Alright, so the old adage of suffering a mid-life crisis is a bit outdated, but seriously, I want my PORSCHE 911! I’m joking, although I have bagged a younger man, but that’s not news.

The weather during lockdown has been nuts. 30 degrees one day followed by 8 days of solid rain, followed by a week of mid-twenties and 40 days and 40 nights of rain again. Like I said, nuts. I wasn’t prepared for summer.

I panicked. I didn’t know what I was doing, I just knew I didn’t want to wreck another pair of Adidas Campus by wearing them without socks, to avoid tan lines and before I knew it I was on the Very website looking at flip flops and then didn’t stock my size in Havaianas and then after three hours of scrolling for stupid flip flops, I just went for plain black, hit order and logged out.

I wasn’t even excited when they arrived. I opened the bag and there, staring back at me, were Crocs. Not Crocs like, Crocs. They’re not mules that you slip your feet into. They don’t have air holes in the front, nor a strap that goes around the heel. They don’t have Crocs written anywhere on them bar the sole, and they don’t have the logo. Oh God, I bought Crocs, didn’t I? Shit.

The weather stayed warm and so I wore them, making sure to hide them from my teen in case she started legal proceedings against me. It’s been three weeks and so far, so good. Having published this, I won’t be surprised to find my secret Crocs have been kidnapped like in some summer sandal version of Taken. I can’t see Liam Neeson turning up to rescue my flip flops. Can you?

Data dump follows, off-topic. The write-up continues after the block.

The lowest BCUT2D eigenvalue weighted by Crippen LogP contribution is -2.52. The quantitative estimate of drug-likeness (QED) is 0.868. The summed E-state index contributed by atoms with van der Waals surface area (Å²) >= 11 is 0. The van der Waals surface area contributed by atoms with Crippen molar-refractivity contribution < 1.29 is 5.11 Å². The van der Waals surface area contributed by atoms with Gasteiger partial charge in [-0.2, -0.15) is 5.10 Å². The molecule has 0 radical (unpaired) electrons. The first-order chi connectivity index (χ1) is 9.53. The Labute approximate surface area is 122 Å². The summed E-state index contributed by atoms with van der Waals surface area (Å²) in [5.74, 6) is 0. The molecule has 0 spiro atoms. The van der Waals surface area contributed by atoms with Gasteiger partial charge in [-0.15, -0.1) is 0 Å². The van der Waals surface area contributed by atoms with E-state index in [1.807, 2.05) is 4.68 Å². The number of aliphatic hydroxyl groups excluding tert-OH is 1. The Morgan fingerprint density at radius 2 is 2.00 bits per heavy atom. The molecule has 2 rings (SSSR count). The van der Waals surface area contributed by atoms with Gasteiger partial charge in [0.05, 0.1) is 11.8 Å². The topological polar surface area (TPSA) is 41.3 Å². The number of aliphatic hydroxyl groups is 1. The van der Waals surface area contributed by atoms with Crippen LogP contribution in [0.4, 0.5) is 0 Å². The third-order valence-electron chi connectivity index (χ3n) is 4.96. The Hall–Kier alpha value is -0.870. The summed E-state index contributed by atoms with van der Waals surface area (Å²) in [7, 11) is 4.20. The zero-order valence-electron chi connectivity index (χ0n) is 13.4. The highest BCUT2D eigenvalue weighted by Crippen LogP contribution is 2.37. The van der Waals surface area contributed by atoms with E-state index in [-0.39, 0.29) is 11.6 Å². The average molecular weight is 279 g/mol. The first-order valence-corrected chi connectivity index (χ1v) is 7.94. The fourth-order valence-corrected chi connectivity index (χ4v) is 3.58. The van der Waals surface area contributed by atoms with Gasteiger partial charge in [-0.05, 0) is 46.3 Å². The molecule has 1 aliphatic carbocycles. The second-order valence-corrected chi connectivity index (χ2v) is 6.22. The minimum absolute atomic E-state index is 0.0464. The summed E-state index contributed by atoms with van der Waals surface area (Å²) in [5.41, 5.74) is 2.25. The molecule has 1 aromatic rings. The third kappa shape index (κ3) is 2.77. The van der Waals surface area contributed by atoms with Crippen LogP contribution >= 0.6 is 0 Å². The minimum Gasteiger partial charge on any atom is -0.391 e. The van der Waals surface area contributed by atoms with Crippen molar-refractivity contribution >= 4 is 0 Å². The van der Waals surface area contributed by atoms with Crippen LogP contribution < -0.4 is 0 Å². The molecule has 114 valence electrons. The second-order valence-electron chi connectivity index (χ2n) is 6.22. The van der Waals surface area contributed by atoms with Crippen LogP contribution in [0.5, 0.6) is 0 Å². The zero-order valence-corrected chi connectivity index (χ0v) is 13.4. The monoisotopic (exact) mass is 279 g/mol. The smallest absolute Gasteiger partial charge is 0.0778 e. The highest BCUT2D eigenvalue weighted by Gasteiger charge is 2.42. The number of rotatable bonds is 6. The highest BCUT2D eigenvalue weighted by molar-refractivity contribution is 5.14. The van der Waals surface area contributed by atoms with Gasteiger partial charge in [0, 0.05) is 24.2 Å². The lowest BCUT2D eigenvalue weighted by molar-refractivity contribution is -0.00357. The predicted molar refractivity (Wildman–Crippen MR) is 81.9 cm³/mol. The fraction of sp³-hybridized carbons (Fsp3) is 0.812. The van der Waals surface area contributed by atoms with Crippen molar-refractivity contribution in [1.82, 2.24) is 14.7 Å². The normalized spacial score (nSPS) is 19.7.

From crocs to geese! Yesterday I wrote about The Untitled Goose Game on Nintendo Switch and oh my days, it’s so addictive! The other worrying aspect of this game is realising that acting like a complete asshat is actually really fun! Scaring a kid into a phone box by honking at him, stealing household items from the shop, lobbing a pint glass in the canal, and smashing valuable vases is a riot! Anyone else played it yet? What do you think?

Where do the Giant Strawberries fit into all this, you may be wondering. It’s simple really. I managed to get a shed load of work done today, loads of research, I’ve started making more progress on HHT Kids too. Funding, set up, content creation, talking to our website designers, getting the ball rolling with organisation status, etc. I’ve cooked, cleaned, emailed, called, text, typed, and listened. All-day long. (Still no strawberries?!)

At 5:30pm we packed up some snacks and headed out to a new park for an alfresco dinner and some exercise. I met the cutest dog, annoyed my boyfriend by calling him for no good reason, took loads of photographs, hid my little boy as he took a quick leak in the bushes, and cycled home. Bit of TV and everyone into bed.

Here I am, trying to not rustle the packet of Giant Strawberries I told the kids must have ‘fallen out of the bag at the park’ so I don’t have to share them. The old ones are the best!

 

 

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Summer Loving

It’s officially July. This makes me happy for many reasons. A fresh start on my Everton calendar (oh hi Tom & Dom), a fresh start in my diary and it feels like summer again, which to me, means great music and good times.